Major benchmarks made small moves on Monday morning, failing to sustain upward momentum from Friday's big rise. Despite hopes for progress on the trade front, it appears that there's still work to do before the U.S. and China will find common ground toward a longer-term deal. As of 11:30 a.m. EDT, the Dow Jones Industrial Average (DJINDICES:^DJI) was up 18 points to 26,834. The S&P 500 (SNPINDEX:^GSPC) gave up a point to 2,969, but the Nasdaq Composite (NASDAQINDEX:^IXIC) gained 4 points to 8,061.
Many traders are taking the holiday off, but there were still some intriguing storylines playing out in the markets. Canopy Growth (NYSE:CGC) saw yet another day of declines as the marijuana stock rout continued. Meanwhile, Boeing (NYSE:BA) made a big change in its board of directors that signals rising frustration within the aerospace company about the long road back toward getting the 737 MAX aircraft line back in production.
Another downgrade for cannabis stocks
Shares of Canopy Growth fell 3% after the Canadian marijuana company got more negative comments from the stock analyst community. Today's gloom came from Seaport Global, which downgraded Canopy from buy to neutral.
Seaport's comments pointed to what it sees as a disparity across international lines. The Canadian cannabis market is dealing with a glut of marijuana and a limited number of established retail outlets for customers to use, and that's putting pressure on the prices that Canopy and its peers can charge for their products. As a result, Seaport sees profit margin levels for the Canadian business falling from here.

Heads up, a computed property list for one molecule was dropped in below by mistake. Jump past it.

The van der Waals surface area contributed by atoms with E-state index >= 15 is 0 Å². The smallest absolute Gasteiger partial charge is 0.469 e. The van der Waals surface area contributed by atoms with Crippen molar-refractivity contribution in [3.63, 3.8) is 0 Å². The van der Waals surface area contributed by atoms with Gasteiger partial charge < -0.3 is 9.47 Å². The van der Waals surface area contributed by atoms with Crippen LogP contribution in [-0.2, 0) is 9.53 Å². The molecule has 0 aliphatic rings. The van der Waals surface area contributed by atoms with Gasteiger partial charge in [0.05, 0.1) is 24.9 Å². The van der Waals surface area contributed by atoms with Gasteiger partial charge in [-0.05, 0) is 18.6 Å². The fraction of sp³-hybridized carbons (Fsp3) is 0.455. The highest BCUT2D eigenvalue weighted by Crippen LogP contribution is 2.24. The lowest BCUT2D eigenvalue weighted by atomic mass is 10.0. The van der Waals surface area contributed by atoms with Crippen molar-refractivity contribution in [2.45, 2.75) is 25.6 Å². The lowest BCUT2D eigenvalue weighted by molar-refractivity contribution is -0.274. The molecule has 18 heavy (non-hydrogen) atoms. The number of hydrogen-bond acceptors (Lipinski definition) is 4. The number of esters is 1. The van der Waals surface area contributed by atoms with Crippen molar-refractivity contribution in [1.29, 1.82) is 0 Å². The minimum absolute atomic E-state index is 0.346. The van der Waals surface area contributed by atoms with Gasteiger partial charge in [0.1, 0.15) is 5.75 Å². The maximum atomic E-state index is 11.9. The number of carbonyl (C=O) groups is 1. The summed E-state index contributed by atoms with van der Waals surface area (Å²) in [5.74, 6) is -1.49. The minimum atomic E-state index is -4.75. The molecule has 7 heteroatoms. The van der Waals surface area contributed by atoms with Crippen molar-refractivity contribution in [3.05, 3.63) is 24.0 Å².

Meanwhile, the U.S. market has a number of positives, making it the preferable place for marijuana companies to have exposure. Despite concerns about the vaping epidemic, Seaport thinks that U.S.-focused cannabis stocks will do better.
As with most hot investing trends, marijuana investors are facing a true test of their conviction. Canopy is already down more than 60% from its best levels in 2019, but the question remains whether it will emerge as a long-term leader in the cannabis space or whether it will give way to rivals.
Boeing takes away some of its CEO's power
Shares of Boeing were up almost 1% despite the aerospace giant once again finding itself in the crosshairs of public opinion. With more criticism of the company's development of the 737 MAX aircraft line, Boeing decided to send a signal that its board of directors is paying attention to concerns among investors and the general public.
Boeing's board of directors voted late Friday to replace its chair, naming lead director David Calhoun as non-executive chairman. That sent Dennis Muilenburg, who had been board chair, out of the role. Muilenburg will stay on as CEO, however, and the company said that separating the chair and CEO roles would allow Muilenburg to concentrate on the operational aspects of his primary job.
Muilenburg has been on the hot seat for a while, having to defend Boeing's handling of the 737 MAX and repeatedly providing reassurance that the MAX would get cleared to fly without undue delay. A recent report from an international panel of regulators found fault with both Boeing and the Federal Aviation Administration, laying blame with the FAA's failure to conduct proper oversight during the approval process.
At this point, no one expects the 737 MAX to get off the ground before 2020, and even a reintroduction then remains in doubt. Investors had largely been willing to see the controversy as being short-term in nature, but the longer the MAX stays grounded, the harder it'll be for Boeing to take that approach.